In a detail-rich report, The Armenian Weekly lays out the whole sordid tale:
At this point, it's widely accepted that the 2006 embargo imposed by Russia on the import of Georgian wine ended up being a good thing for Georgia's wine industry. Previously dependent on a Russian market that favored low-quality, semi-sweet wine, Georgian wine makers have been forced to improve the quality of their product as they tried to break into other markets, especially in Europe and the United States.
In a very informative blog post on the website of the Wine Spectator, the publication's associate editor, Robert Taylor, takes a look at how the Georgian wine industry has evolved since the embargo and what its future might look like if the Russian market opens up to it again. From his post:
After independence, despite privatization, Georgian wine did not become better since, like many other industries, it suffered from disorientation, insufficient financing and a lack of regulation, Kaffka said. Russia's declaration of a sanitary embargo "was not completely groundless," he noted. "In the huge flow of what was marketed as 'Georgian wine' in the 1990s, surely there was a large amount of low quality and plain fake product."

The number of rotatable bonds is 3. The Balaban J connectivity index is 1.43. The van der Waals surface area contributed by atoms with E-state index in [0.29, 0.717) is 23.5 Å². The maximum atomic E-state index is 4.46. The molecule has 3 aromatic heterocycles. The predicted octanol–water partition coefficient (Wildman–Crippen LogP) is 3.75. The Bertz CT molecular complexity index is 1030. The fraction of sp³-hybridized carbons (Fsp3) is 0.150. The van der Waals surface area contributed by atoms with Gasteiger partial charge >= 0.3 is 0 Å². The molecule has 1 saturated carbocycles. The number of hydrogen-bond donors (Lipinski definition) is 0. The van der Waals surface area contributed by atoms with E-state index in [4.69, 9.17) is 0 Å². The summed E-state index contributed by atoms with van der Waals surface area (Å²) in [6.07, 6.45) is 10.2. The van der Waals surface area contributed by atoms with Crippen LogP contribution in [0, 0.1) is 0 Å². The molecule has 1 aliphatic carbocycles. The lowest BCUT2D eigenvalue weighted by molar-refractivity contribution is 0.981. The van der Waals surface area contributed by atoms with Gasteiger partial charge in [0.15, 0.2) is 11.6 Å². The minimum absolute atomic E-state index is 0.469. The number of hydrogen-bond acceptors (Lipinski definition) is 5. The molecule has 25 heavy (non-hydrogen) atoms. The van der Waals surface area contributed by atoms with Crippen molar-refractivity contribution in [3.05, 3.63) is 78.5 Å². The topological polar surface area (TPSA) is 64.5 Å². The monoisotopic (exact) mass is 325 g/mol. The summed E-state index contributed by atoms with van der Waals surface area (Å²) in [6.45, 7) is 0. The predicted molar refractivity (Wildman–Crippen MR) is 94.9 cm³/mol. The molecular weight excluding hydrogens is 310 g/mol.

But the 2006 embargo forced the Republic's wine industry to improve quality and seek out new markets, competing with—and hoping to join—the world's fine wine regions. Up to that point, more than 90 percent of its wine production had gone to Russia.
The end of summer and the return of cooler weather has traditionally signaled the beginning of fishing season in the waters around Istanbul and the rest of Turkey. These days, this time of the year also means the return of controversy and debate over the future of the country's fishing industry and government efforts to make sure that industry even has a future.